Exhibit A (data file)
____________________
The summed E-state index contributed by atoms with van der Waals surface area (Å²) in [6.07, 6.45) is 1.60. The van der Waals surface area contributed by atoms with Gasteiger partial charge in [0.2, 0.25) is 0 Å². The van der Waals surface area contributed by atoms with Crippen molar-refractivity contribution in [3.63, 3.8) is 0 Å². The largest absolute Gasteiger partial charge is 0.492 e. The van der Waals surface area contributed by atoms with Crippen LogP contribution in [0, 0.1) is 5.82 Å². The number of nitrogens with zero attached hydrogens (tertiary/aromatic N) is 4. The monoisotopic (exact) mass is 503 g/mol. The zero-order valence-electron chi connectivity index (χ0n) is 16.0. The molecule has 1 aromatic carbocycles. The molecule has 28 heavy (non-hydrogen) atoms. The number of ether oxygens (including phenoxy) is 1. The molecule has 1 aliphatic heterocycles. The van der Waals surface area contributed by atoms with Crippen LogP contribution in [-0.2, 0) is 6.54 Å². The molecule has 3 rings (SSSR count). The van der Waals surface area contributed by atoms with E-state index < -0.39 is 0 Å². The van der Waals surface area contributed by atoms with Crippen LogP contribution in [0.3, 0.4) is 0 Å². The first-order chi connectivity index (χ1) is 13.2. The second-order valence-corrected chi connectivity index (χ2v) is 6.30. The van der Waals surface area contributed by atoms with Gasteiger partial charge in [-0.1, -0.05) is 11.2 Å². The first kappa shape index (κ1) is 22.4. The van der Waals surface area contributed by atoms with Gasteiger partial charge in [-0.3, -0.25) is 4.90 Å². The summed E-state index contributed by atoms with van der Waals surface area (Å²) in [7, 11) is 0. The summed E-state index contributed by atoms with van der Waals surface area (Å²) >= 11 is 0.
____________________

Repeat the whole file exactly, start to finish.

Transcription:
The summed E-state index contributed by atoms with van der Waals surface area (Å²) in [6.07, 6.45) is 1.60. The van der Waals surface area contributed by atoms with Gasteiger partial charge in [0.2, 0.25) is 0 Å². The van der Waals surface area contributed by atoms with Crippen molar-refractivity contribution in [3.63, 3.8) is 0 Å². The largest absolute Gasteiger partial charge is 0.492 e. The van der Waals surface area contributed by atoms with Crippen LogP contribution in [0, 0.1) is 5.82 Å². The number of nitrogens with zero attached hydrogens (tertiary/aromatic N) is 4. The monoisotopic (exact) mass is 503 g/mol. The zero-order valence-electron chi connectivity index (χ0n) is 16.0. The molecule has 1 aromatic carbocycles. The molecule has 28 heavy (non-hydrogen) atoms. The number of ether oxygens (including phenoxy) is 1. The molecule has 1 aliphatic heterocycles. The van der Waals surface area contributed by atoms with Crippen LogP contribution in [-0.2, 0) is 6.54 Å². The molecule has 3 rings (SSSR count). The van der Waals surface area contributed by atoms with E-state index < -0.39 is 0 Å². The van der Waals surface area contributed by atoms with Crippen LogP contribution in [0.3, 0.4) is 0 Å². The first-order chi connectivity index (χ1) is 13.2. The second-order valence-corrected chi connectivity index (χ2v) is 6.30. The van der Waals surface area contributed by atoms with Gasteiger partial charge in [-0.1, -0.05) is 11.2 Å². The first kappa shape index (κ1) is 22.4. The van der Waals surface area contributed by atoms with Gasteiger partial charge in [-0.3, -0.25) is 4.90 Å². The summed E-state index contributed by atoms with van der Waals surface area (Å²) in [7, 11) is 0. The summed E-state index contributed by atoms with van der Waals surface area (Å²) >= 11 is 0.